6. Morgan (20th Century Fox) – $6.8 million N/A (down .7 million and one spot)

7. Bad Moms (STX) – $6.3 million +13%

8. Sausage Party (Sony) – $5.9 million -22%

9. War Dogs (Warner Bros.)  – $5.7 million -21%

10. Hell or High Water (CBS FIlms)  – $4.6 million +29%  

— No Manches Frida (Lionsgate/Pantelion) – $3.2 million N/A (down .1 million)

— Hands of Stone (The Weinstein Company) – $3 million +70%


The Christian drama War Room took over the top spot at the box office over the four-day Labor Day weekend with $13.4 million, up 17.9%.  Of the new movies, the travelogue comedy A Walk in the Woods (Broad Green), starring Robert Redford and Nick Nolte, fared the best with $10.9 million in 1,960 theaters. As if predicting this past weekend’s failed Mechanic: Resurrection, the Jason Statham-less The Transporter Refueled (EuropaCorp) opened in fifth place with $9 million, while the Spanish comedy Un Gallo con Muchos Huevos (Pantelion/Lionsgate) opened in ninth place with $4.3 million in 395 theaters.

I didn’t feel that strongly about any of the new limited releases this week. In fact, two of them will make it to my Terrible 25, my annual list of the worst movies of the year. So no “Top Picks” this week and we go right to…


Director Alexandre Aja (High Tension) returns with the dramatic thriller The 9th Life of Louis Drax (Miramax), based on Liz Jensen’s 2004 novel about a young boy named Louis Drax (Aiden Longworth) who survives a number of potentially accidents before falling off the edge of a cliff, putting him into a coma. After his the prime suspect, Louis’ father (Aaron Paul) goes on the run, the doctor on Louis’ case (Jamie Dornan) tries to figure out what happened while falling in love with the boy’s mother (Sarah Gadon).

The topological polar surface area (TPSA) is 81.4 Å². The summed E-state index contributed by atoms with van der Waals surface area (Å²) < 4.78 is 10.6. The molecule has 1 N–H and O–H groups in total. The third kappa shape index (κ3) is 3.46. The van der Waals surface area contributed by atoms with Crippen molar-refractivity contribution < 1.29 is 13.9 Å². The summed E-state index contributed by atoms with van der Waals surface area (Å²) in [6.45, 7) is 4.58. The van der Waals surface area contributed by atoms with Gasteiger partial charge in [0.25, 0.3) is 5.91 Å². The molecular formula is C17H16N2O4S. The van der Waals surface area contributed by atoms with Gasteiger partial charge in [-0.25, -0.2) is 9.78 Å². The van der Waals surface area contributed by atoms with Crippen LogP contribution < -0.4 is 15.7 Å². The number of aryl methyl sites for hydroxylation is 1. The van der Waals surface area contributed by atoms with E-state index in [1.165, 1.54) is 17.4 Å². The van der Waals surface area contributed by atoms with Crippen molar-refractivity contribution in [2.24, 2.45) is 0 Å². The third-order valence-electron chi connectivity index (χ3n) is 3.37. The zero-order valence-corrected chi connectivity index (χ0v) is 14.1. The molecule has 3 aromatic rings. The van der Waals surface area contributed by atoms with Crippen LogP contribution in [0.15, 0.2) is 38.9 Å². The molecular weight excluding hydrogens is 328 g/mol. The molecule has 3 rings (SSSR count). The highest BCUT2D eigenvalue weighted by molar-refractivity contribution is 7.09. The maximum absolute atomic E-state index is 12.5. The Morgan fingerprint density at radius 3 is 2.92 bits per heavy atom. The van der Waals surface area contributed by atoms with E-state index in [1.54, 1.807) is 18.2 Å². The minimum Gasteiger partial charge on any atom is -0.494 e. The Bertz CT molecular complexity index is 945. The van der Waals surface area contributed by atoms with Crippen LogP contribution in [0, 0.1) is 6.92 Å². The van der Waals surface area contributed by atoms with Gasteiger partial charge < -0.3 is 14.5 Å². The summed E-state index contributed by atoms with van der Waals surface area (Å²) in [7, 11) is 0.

LRM Interview: Director Alexandre Aja

The Mexican comedy No Manches Frida (Pantelion) is a remake of the 2013 German hit “Fack ju Göhte,” telling the story of recently-released bank robber Zequi (Omar Chaparro) who goes to get the money that was buried by his accomplice before being jailed only to learn that a school gymnasium has been built on top of the burial place. Zequi decides that the best way to recover the money is take a job as a substitute teacher, putting him in charge of a bunch of unruly teenagers, but he also meets a sweet teacher named Lucy (Martha Higareda). With the success of other Mexican films in recent years (including Un Gallo con Muchos Hueveos last Labor Day), this is opening in roughly 350 theaters, this could make a play for the Top 10, although it will probably fall just short.

Danish comedians Casper Christensen and Frank Hvam return with Klown Forever (Drafthouse Films) another irreverent and raunchy comedy where the bestfriends get into all sorts of trouble. When Casper moves to Hollywood, Frank follows him there to try and fix their friendship, leaving his wife alone with their newborn baby. It’s opening in select cities, presumably the ones where there’s an Alamo Drafthouse Theater.